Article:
ADHD Drugs: Big News From the Scientific Community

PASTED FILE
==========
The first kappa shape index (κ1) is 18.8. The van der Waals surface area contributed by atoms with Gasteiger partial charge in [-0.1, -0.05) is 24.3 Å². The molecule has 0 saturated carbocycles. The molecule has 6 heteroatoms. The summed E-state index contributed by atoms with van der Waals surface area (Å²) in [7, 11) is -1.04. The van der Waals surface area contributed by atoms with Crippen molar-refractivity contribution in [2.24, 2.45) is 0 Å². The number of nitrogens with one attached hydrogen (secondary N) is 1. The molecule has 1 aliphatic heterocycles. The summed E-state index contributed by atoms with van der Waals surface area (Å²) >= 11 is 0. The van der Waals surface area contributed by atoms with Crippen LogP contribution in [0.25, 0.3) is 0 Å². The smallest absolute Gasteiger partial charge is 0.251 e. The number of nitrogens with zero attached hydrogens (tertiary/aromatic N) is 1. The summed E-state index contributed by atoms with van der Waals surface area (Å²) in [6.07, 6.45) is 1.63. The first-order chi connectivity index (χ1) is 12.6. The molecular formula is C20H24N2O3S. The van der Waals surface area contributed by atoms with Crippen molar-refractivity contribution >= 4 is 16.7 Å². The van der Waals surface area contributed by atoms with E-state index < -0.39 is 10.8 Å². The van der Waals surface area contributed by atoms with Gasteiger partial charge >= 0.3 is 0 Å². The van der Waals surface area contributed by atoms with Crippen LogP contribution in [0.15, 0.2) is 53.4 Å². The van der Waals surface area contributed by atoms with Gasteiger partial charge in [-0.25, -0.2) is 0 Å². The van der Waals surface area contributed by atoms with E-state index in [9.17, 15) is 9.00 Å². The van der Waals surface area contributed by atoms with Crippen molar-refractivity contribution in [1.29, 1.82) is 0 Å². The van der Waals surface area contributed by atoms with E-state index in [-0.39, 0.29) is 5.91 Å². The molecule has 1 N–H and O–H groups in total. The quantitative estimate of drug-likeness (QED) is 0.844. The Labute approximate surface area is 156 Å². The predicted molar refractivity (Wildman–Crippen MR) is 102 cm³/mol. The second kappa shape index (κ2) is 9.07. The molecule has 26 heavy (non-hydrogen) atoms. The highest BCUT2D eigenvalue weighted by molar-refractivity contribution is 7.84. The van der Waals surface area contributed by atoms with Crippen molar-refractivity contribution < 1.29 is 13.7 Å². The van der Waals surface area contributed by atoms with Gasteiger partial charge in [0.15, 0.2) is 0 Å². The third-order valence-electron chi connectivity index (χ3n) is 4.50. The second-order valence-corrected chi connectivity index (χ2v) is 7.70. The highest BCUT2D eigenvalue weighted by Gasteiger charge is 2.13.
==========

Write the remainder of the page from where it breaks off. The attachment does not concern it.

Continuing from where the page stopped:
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By Michael Ginsberg September is National ADHD Awareness Month and neuroscientists have released some pretty startling news: A long-term study of nearly 4,000 students* found that ADHD drugs, like Ritalin ™ and Adderall ™, don’t help achievement scores or grade point averages. In fact, according to the research, boys who took medications for ADHD actually performed worse in school than boys with similar symptoms who took no stimulant medications. Likewise, girls who took ADHD drugs reported more emotional problems. The same is true for intelligence; there seems to be no significant cognitive benefit from stimulant medications on IQ tests. Beyond the Label: Understanding the Root Cause If you strip ADHD down to its smallest common denominator among any gender, age or symptoms, you’ll find the root cause: weak attention skills. That could mean that the person’s sustained, selective or divided attention skills are weak, but in most people with ADHD, all three are weak. In fact, cognitive skills testing confirms that most people with ADHD also have deficits in memory (working and long-term) and processing speed. It’s also important to note that ADHD can manifest differently in girls than in boys. When it comes to ADHD, boys are more prone to problems with impulse control, while girls’ symptoms often manifest as inattention. Putting Neuroplasticity to Work If weak attention and other cognitive skills are the root cause of ADHD, why would we expect stimulant medications to permanently cure a student’s struggles? It’s like giving a child a cough suppressant and expecting it to cure their pneumonia. ADHD drugs are a temporary solution to treating the symptoms of ADHD. One of the best solutions to eliminate the cause, symptoms, and label of ADHD is to strengthen the attention, memory, and processing speed skills with personal brain training. Also known as cognitive skills training, one-on-one brain training harnesses the brain’s plasticity to build new, faster or more efficient connections between neurons. It’s the same “brain rehabilitation” used for stroke victims, seniors with age-related cognitive decline and dementia, those suffering memory loss from chemotherapy and anesthesia and those with traumatic brain injuries. Unlike computer “brain games,” personal brain training is customized for each person based on the results of a cognitive skills assessment. And unlike tutoring, which focuses on specific subjects, like history or math, cognitive skills training strengthens the fundamental brain skills needed to excel in ANY subject. Do your own research on personal brain training to see if the natural, permanent solution to ADHD is worthy of all the attention it’s finally getting. * SOURCE: July 8, 2013 Wall Street Journal –– “ADHD Drugs Don’t Boost Kids’ Grades” SIDEBAR: To find out which weak cognitive skills may be contributing to your child’s academic struggles, take this free five-minute learning skills discovery survey: